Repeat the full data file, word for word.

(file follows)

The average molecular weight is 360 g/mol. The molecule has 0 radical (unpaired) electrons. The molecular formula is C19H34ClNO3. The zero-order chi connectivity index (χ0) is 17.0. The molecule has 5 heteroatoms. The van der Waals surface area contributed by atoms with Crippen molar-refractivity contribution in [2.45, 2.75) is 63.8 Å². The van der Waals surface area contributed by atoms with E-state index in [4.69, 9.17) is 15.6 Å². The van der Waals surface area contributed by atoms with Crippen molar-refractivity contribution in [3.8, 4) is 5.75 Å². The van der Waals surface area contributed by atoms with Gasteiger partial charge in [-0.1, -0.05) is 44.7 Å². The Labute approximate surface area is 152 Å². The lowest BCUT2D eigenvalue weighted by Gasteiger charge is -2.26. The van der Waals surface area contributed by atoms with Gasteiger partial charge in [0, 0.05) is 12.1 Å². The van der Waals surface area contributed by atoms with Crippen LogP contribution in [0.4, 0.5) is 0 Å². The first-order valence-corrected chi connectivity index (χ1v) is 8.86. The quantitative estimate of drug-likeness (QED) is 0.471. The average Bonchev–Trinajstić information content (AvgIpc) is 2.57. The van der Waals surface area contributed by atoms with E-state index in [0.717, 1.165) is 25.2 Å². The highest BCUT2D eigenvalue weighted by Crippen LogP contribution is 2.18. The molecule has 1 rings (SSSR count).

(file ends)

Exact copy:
The average molecular weight is 360 g/mol. The molecule has 0 radical (unpaired) electrons. The molecular formula is C19H34ClNO3. The zero-order chi connectivity index (χ0) is 17.0. The molecule has 5 heteroatoms. The van der Waals surface area contributed by atoms with Crippen molar-refractivity contribution in [2.45, 2.75) is 63.8 Å². The van der Waals surface area contributed by atoms with E-state index in [4.69, 9.17) is 15.6 Å². The van der Waals surface area contributed by atoms with Crippen molar-refractivity contribution in [3.8, 4) is 5.75 Å². The van der Waals surface area contributed by atoms with Gasteiger partial charge in [-0.1, -0.05) is 44.7 Å². The Labute approximate surface area is 152 Å². The lowest BCUT2D eigenvalue weighted by Gasteiger charge is -2.26. The van der Waals surface area contributed by atoms with Gasteiger partial charge in [0, 0.05) is 12.1 Å². The van der Waals surface area contributed by atoms with Crippen LogP contribution in [0.4, 0.5) is 0 Å². The first-order valence-corrected chi connectivity index (χ1v) is 8.86. The quantitative estimate of drug-likeness (QED) is 0.471. The average Bonchev–Trinajstić information content (AvgIpc) is 2.57. The van der Waals surface area contributed by atoms with E-state index in [0.717, 1.165) is 25.2 Å². The highest BCUT2D eigenvalue weighted by Crippen LogP contribution is 2.18. The molecule has 1 rings (SSSR count).